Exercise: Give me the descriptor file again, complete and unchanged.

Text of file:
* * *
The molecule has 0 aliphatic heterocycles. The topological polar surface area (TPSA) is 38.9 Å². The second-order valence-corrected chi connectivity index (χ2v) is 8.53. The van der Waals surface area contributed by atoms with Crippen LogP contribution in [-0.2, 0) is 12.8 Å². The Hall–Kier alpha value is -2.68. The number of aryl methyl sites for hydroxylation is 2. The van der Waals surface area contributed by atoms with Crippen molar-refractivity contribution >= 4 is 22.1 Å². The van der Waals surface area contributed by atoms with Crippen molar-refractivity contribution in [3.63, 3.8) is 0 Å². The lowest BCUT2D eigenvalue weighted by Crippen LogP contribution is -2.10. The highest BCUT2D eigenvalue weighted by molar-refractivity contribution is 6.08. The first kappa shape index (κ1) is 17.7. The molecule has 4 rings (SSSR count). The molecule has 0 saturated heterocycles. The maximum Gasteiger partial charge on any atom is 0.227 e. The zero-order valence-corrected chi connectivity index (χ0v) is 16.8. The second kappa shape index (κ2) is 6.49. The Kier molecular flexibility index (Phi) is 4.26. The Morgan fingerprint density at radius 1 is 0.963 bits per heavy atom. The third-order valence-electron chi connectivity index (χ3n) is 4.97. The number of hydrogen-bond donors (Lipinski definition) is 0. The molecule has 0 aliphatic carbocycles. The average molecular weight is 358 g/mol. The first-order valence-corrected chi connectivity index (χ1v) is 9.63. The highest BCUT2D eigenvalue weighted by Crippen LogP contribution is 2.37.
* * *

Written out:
The molecule has 0 aliphatic heterocycles. The topological polar surface area (TPSA) is 38.9 Å². The second-order valence-corrected chi connectivity index (χ2v) is 8.53. The van der Waals surface area contributed by atoms with Crippen LogP contribution in [-0.2, 0) is 12.8 Å². The Hall–Kier alpha value is -2.68. The number of aryl methyl sites for hydroxylation is 2. The van der Waals surface area contributed by atoms with Crippen molar-refractivity contribution >= 4 is 22.1 Å². The van der Waals surface area contributed by atoms with Crippen molar-refractivity contribution in [3.63, 3.8) is 0 Å². The lowest BCUT2D eigenvalue weighted by Crippen LogP contribution is -2.10. The highest BCUT2D eigenvalue weighted by molar-refractivity contribution is 6.08. The first kappa shape index (κ1) is 17.7. The molecule has 4 rings (SSSR count). The molecule has 0 saturated heterocycles. The maximum Gasteiger partial charge on any atom is 0.227 e. The zero-order valence-corrected chi connectivity index (χ0v) is 16.8. The second kappa shape index (κ2) is 6.49. The Kier molecular flexibility index (Phi) is 4.26. The Morgan fingerprint density at radius 1 is 0.963 bits per heavy atom. The third-order valence-electron chi connectivity index (χ3n) is 4.97. The number of hydrogen-bond donors (Lipinski definition) is 0. The molecule has 0 aliphatic carbocycles. The average molecular weight is 358 g/mol. The first-order valence-corrected chi connectivity index (χ1v) is 9.63. The highest BCUT2D eigenvalue weighted by Crippen LogP contribution is 2.37.